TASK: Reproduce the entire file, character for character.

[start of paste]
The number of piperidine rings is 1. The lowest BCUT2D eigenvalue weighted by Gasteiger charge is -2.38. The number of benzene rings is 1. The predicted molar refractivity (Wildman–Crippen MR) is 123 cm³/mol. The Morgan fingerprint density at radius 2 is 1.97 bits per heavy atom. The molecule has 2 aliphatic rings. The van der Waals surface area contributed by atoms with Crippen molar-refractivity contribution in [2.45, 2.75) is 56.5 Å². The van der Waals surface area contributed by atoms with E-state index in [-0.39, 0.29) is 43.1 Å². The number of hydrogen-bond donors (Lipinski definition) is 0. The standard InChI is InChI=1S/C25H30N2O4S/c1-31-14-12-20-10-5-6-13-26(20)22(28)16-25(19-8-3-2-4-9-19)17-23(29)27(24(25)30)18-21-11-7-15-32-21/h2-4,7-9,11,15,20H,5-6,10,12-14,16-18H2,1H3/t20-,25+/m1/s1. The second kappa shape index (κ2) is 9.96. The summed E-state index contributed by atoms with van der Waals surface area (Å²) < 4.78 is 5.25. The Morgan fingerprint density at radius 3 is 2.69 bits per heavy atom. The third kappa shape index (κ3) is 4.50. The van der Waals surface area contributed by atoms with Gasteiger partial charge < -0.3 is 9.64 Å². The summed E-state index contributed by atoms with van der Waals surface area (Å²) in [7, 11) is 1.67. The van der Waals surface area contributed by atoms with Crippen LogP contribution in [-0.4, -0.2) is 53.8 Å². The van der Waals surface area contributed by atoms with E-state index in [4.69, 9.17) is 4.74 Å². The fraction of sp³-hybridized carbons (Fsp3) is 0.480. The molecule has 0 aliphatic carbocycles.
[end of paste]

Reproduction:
The number of piperidine rings is 1. The lowest BCUT2D eigenvalue weighted by Gasteiger charge is -2.38. The number of benzene rings is 1. The predicted molar refractivity (Wildman–Crippen MR) is 123 cm³/mol. The Morgan fingerprint density at radius 2 is 1.97 bits per heavy atom. The molecule has 2 aliphatic rings. The van der Waals surface area contributed by atoms with Crippen molar-refractivity contribution in [2.45, 2.75) is 56.5 Å². The van der Waals surface area contributed by atoms with E-state index in [-0.39, 0.29) is 43.1 Å². The number of hydrogen-bond donors (Lipinski definition) is 0. The standard InChI is InChI=1S/C25H30N2O4S/c1-31-14-12-20-10-5-6-13-26(20)22(28)16-25(19-8-3-2-4-9-19)17-23(29)27(24(25)30)18-21-11-7-15-32-21/h2-4,7-9,11,15,20H,5-6,10,12-14,16-18H2,1H3/t20-,25+/m1/s1. The second kappa shape index (κ2) is 9.96. The summed E-state index contributed by atoms with van der Waals surface area (Å²) < 4.78 is 5.25. The Morgan fingerprint density at radius 3 is 2.69 bits per heavy atom. The third kappa shape index (κ3) is 4.50. The van der Waals surface area contributed by atoms with Gasteiger partial charge < -0.3 is 9.64 Å². The summed E-state index contributed by atoms with van der Waals surface area (Å²) in [7, 11) is 1.67. The van der Waals surface area contributed by atoms with Crippen LogP contribution in [-0.4, -0.2) is 53.8 Å². The van der Waals surface area contributed by atoms with E-state index in [4.69, 9.17) is 4.74 Å². The fraction of sp³-hybridized carbons (Fsp3) is 0.480. The molecule has 0 aliphatic carbocycles.